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The next Brett Lee?
March 29, 2004
When Brett Lee recently aggravated his ankle injury in Sri Lanka, the Australian selectors sent as his replacement a 'bolter' -- a tearaway rookie who they hope will play Lee's role of the enforcer, in future.
He didn't have a passport, hadn't been overseas before and even his father thought Andy Bichel was a more likely candidate.
Twenty-one year-old Shaun Tait is a breath of fresh air in Australian cricket, where there are several fast medium bowlers but hardly any fast bowlers. Tait is genuinely fast but wayward with a slingy action reminiscent of Waqar Younis.
Tait, of Adelaide in South Australia, was playing computer games on his Playstation when Australia's Chairman of Selectors, Trevor Hohns, rang to convey the news that he had been selected (over Andy Bichel, Nathan Bracken and the redoubtable Glenn McGrath) to replace the injured Lee.
At first he thought it was a prank being played by one of his mates but soon realized it really was Hohns on the line and he was not pulling his leg!
He was over the moon and cracked a celebratory beer with Dad, Phil.
Tait has impressed seasoned observers, colleagues and opponents alike this season with his raw pace. He is next only to Brett Lee as the fastest bowler in Australia - regularly in the high 140's.
A 2003 scholar at the Commonwealth Bank Cricket Academy, Tait was last month named the Bradman Young Cricketer of the Year at the Allan Border Medal presentation. The award, presented to the nation's most outstanding player under the age of 24, was voted on by all contracted first-class players.
The Allan Border Medal night is like Oscar night - for the cricketers.
He was also nominated as the ING Cup's Best New Talent in season 2003-04.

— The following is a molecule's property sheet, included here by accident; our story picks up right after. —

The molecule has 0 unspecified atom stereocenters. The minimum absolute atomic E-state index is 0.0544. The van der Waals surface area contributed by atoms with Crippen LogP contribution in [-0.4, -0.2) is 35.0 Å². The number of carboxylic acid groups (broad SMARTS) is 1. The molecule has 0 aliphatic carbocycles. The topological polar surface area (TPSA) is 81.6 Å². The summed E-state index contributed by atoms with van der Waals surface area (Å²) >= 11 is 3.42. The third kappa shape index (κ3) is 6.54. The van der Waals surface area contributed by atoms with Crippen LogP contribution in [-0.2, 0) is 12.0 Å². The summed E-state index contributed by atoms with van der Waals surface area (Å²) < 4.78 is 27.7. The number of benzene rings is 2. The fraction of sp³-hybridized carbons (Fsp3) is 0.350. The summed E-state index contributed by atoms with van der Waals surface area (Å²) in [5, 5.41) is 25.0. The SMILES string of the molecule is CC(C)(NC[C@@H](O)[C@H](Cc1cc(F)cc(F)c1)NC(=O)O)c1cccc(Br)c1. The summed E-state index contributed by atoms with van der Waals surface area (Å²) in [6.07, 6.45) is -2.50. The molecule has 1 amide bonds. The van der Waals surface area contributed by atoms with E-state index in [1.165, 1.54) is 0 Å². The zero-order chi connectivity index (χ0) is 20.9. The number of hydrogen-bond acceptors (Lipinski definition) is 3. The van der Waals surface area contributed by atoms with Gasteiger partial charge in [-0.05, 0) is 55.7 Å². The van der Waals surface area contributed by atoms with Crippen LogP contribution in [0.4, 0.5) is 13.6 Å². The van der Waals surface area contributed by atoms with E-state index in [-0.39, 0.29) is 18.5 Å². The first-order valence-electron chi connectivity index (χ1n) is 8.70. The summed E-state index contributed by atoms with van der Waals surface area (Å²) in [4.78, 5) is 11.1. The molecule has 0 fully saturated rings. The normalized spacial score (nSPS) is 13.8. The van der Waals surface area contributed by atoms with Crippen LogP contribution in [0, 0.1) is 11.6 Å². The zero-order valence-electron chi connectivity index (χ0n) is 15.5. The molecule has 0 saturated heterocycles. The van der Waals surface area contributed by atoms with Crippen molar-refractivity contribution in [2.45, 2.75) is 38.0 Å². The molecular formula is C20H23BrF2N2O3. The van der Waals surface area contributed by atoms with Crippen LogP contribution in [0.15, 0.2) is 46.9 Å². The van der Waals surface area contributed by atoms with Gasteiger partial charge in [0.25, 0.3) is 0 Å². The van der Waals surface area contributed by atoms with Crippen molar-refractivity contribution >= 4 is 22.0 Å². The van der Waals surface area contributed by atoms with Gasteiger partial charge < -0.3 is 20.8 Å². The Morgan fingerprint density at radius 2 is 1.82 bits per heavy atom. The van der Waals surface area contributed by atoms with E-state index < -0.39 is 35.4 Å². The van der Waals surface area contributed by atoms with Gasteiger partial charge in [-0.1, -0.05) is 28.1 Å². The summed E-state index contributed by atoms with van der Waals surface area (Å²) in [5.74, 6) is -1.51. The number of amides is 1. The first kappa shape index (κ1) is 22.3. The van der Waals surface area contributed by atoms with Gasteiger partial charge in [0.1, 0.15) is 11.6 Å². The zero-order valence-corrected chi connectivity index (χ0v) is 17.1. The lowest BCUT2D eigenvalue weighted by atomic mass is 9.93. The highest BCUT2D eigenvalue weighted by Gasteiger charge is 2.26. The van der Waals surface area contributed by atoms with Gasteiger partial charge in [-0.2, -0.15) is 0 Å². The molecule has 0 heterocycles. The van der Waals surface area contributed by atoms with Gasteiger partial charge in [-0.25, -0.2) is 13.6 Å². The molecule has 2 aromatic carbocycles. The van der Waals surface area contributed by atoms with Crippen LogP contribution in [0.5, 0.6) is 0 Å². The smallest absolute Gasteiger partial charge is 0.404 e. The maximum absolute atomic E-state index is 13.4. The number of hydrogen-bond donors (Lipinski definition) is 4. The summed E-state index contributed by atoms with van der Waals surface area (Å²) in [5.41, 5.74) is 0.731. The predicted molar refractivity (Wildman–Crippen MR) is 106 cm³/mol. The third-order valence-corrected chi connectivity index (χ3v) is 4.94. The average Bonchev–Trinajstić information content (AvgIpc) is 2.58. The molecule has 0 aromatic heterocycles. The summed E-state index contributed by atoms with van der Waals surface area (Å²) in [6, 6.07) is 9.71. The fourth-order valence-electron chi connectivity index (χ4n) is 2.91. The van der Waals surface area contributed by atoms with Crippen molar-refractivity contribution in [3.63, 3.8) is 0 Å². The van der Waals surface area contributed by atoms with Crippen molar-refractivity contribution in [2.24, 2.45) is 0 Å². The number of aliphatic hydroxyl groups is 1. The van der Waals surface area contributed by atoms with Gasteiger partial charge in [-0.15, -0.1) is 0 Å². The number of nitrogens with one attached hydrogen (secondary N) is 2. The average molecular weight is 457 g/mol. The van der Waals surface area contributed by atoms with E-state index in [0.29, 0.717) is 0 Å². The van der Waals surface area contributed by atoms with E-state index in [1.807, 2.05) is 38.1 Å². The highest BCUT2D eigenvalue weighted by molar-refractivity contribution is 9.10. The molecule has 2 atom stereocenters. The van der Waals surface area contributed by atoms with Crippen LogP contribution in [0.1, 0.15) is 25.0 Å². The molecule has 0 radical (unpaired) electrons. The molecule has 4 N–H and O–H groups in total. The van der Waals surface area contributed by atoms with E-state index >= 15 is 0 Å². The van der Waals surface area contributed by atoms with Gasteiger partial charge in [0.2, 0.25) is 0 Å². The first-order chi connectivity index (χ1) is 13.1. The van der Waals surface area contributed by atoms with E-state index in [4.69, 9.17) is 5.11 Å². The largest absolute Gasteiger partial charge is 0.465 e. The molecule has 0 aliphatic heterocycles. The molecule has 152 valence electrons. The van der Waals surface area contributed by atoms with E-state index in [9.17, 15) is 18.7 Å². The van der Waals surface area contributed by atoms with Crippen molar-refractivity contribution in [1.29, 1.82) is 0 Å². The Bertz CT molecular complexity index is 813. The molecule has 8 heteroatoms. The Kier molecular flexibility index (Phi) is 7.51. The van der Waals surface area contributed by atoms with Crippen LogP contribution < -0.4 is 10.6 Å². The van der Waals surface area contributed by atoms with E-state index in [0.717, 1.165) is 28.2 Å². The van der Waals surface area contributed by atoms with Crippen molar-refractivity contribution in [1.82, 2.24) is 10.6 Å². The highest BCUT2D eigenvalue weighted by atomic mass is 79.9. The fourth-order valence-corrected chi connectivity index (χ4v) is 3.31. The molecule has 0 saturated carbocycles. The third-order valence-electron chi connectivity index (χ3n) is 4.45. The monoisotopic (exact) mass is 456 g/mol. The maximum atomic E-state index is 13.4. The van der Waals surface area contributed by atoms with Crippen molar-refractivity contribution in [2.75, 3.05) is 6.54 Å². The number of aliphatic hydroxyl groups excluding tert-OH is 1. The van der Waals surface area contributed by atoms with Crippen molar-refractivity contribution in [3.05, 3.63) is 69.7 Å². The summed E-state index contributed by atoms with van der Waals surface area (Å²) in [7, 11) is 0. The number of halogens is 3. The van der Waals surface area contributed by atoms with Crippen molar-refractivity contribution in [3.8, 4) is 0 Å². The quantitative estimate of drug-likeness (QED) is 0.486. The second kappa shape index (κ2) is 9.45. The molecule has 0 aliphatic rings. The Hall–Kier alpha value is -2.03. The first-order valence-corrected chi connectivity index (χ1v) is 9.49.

Only 21, Tait's selection was a surprise. Just three seasons ago he had been struggling to make an impression in Adelaide C-grade cricket for his club Sturt! He was not picked for the champion Australian Youth World Cup side three years ago either, but since then Tait has had a meteoric rise through the ranks - he has so far played only 14 First Class games since his Pura Cup debut in December 2002.
This season he has taken 33 wickets to add to last season's 20. The first hint that Tait was destined for higher honours emerged when he was picked to play for Australia `A' against the touring Zimbabweans and then against India in Hobart.
Zimbabwean captain Heath Streak regards him as an outstanding prospect.
Tait drew the spotlight this year with a One-day haul of 8 for 43 against Tasmania, a record tally of wickets in an Australian domestic Limited Overs match.
Steve Waugh rates him the quickest and meanest bowler in first class cricket, and Tait has developed a reputation as the bowler, batsmen here would least like to face.
Australian selectors have always tended to pick their genuine bowling prospects very young and more on potential than on form or performance. Brett Lee, Jason Gillespie, Glen McGrath, Craig McDermott, Bruce Reid, Dennis Lillie, Jeff Thompson… the list goes on.
Tait is a strike bowler. He has the extreme pace, bounce and aggression to rock most batsmen. He almost put skipper Ricky Ponting - the world's pre-eminent player of pace bowling - out of the reckoning for the third Test in Sri Lanka by hitting him on the side of his helmet and bloodying him.
He says compliments from former Test captain Steve Waugh on his recent performances have helped his confidence.
"I think bowling to him and bowling well to him just made me put my name up there and helped me out a bit," he said.
Tait's blistering pace afforded him the license from Australia `A' captain Michael Hussey to "go hard at the Indians" in Hobart during the Tour match in December.
"I'm not really a zone bowler that bores them out," said Tait.
"I'm more of a bowler trying to bowl as many wicket balls as I possibly can.
"I think it's good to have a license like that; I can concentrate on just bowling fast. They might not come out straight away how I want them to but there's always bound to be a good ball in there which is a wicket ball.
South Australia coach Wayne Phillips said despite Tait's lack of experience he had no doubts that the bowler was ready for the step up.
"He bowls with good pace and good shape and obviously the selectors like that," Phillips said.
It is a fair bet that Tait will be in the Australian side to tour India in October this year and will lend it the fire-power which Australia has lacked of late due to injuries to most of their fast bowlers.
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